Our initial goal was not to replace Omniture for page-view information, it was originally designed to collect “related site” information. We started to learn we might be able to replace Omniture with this infrastructure, but that was never our goal. There’s also advanced analytics things that Omniture does that we could start doing, but we’re not at that stage yet. That’s a big, probably multi-year, project to do that.
How AOL’s data team got started
Holsman goes on to talk about how they started. It basically started as a skunkswork project with a some spare machines lying around. Installed Hadoop on the servers. Installed a beacon on the Real Estate site, and started collecting data. It was important, says Holsman, that the data team didn’t wait for enterprise consensus from all the players in the organization. Rather, they started with a single channel – the Real Estate channel – and then began collecting data.
It took AOL 2-3 months to get the infrastructure installed and the data logs starting to come through. And then we started rolling it out to other sites across the enterprise. AOL now have all their 200+ sites feeding data into their data analytics platform.
At the time, Hadoop was pretty new to AOL. So we also used the Hadoop platform to build applications that the business people could see and derive value from. And then let the business drive [investment in the platform based on their needs].
When we looked at a web analytics platform for Bebo, it was cost-prohibitive to use Omniture. So we used our Hadoop cluster to track basic page views, unique views, and other basic information.
With the Bebo implementation, it became time to make this initiative a “real project” at AOL. At this point, AOL ran into a few problems. The most significant was that MapReduce was slow-to-write, and inflexible (note that this was before Pig was released, which greatly simplifies writing data transformations on top of the Hadoop platform). And Hadoop kept on hanging, which was a headache. The other issue the AOL team had was upgrading Hadoop – from 0.18 to 0.19, and then to 0.20. Holsman adds that most of this stuff has been fixed, and these issues are no longer a problem for AOL. But at the time they presented challenges.
People knowledgeable with working with Hadoop technologies was also a challenge. The AOL team didn’t have access to a consulting group at the time to assist them with their deployment. But this problem was also addressed through learning and training.
Yahoo! open-sources Pig
Then around 2008/2009, Yahoo! open-sourced Pig. Says Holsman:
Pig actually solved a lot of the people issues we had. It was much easier to use. Training was much simpler. And we could then basically push [development on the Hadoop platform] out to regular developers. Before Pig came out, we had a central team that [did all the application development on Hadoop]. And they were basically a bottleneck. We had 5 people that basically wrote MapReduce jobs all day … and there basically weren’t enough people to [properly service the business].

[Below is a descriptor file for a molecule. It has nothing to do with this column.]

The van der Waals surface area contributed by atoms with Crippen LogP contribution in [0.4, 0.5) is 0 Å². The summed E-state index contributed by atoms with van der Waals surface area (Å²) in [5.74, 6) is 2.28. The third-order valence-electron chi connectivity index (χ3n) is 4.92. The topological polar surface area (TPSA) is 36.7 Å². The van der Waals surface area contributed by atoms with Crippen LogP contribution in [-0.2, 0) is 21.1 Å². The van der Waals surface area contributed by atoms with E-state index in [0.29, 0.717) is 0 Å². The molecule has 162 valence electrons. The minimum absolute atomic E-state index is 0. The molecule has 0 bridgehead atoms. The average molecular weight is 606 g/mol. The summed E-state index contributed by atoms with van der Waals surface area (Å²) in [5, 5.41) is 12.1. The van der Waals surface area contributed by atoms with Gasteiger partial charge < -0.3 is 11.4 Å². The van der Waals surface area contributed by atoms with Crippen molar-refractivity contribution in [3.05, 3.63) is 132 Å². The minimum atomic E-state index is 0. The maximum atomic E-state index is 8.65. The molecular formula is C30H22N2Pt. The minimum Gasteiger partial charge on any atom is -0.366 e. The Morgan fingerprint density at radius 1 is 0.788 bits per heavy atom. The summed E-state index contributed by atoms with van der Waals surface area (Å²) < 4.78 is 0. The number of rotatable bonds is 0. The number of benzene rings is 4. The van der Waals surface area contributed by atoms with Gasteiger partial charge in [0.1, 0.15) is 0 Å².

When Pig came along, we could then handoff the jobs to [other AOL developers], and they could write their own scripts and run it on our cluster. And what we then became – rather than a central processing house – was a data provider. We provided the data. We provided the machines [for the Hadoop cluster to run on]. We provided training for internal teams on how to use the stuff. And then we let them go wild.
The Result … Business Innovation
And “letting them go wild” was kind of risky, because it was like “Oh my godness, they’re going to hang the cluster …”
But what it actually did lead to was a lot of new innovations. I mean the channel developers are really smart guys in their own areas. They knew the business better than we did. We knew the data. They knew the business requirements.
So we basically opened it up, let them have access to their [data], and showed them how to use it. And they used it in ways that we never expected.
So the Hadoop Analytics platform basically became a source of innovation and product development at AOL. Here’s an example:
Again this is a bit hard to see. But the Auto Channel GUI designers are able to see a Heatmap of the page where users are clicking through, what links they are clicking on, and how good the page was. The Auto design team could then do A/B testing to see which pages produced better results. They could launch a new page, and within 15 minutes see where activity was happing on the page. And this was the #1 use case that prompted business-driven adoption of the Hadoop Analytics platform throughout the enterprise.
Analytics-driven Applications built on top of Hadoop Data
AOL has also built applications on top of Hadoop. For example, AOL developed a Shopping Recommendations site using Mahout machine learning and data mining library. Holsman elaborates:
At the time, we were looking at some [Shopping Recommendation] vendors. The Shopping site actually wanted to use an external vendor for this. We had two people at the time, and we wrote [a Shopping Recommendation Engine] internally. We used A/B testing to compare our results with 3rd-party results.
And we did better just using the algorithms that were available in Mahout, which we just downloaded. There’s no PhD’s working in the group. We understand Clustering to a certain degree. But we just downloaded the clustering algorithms, and just ran them. And they produced better results that what was available [from third-parties].
… We deployed the system on one site. Got it working. And now we can basically use the same algorithms on other sites.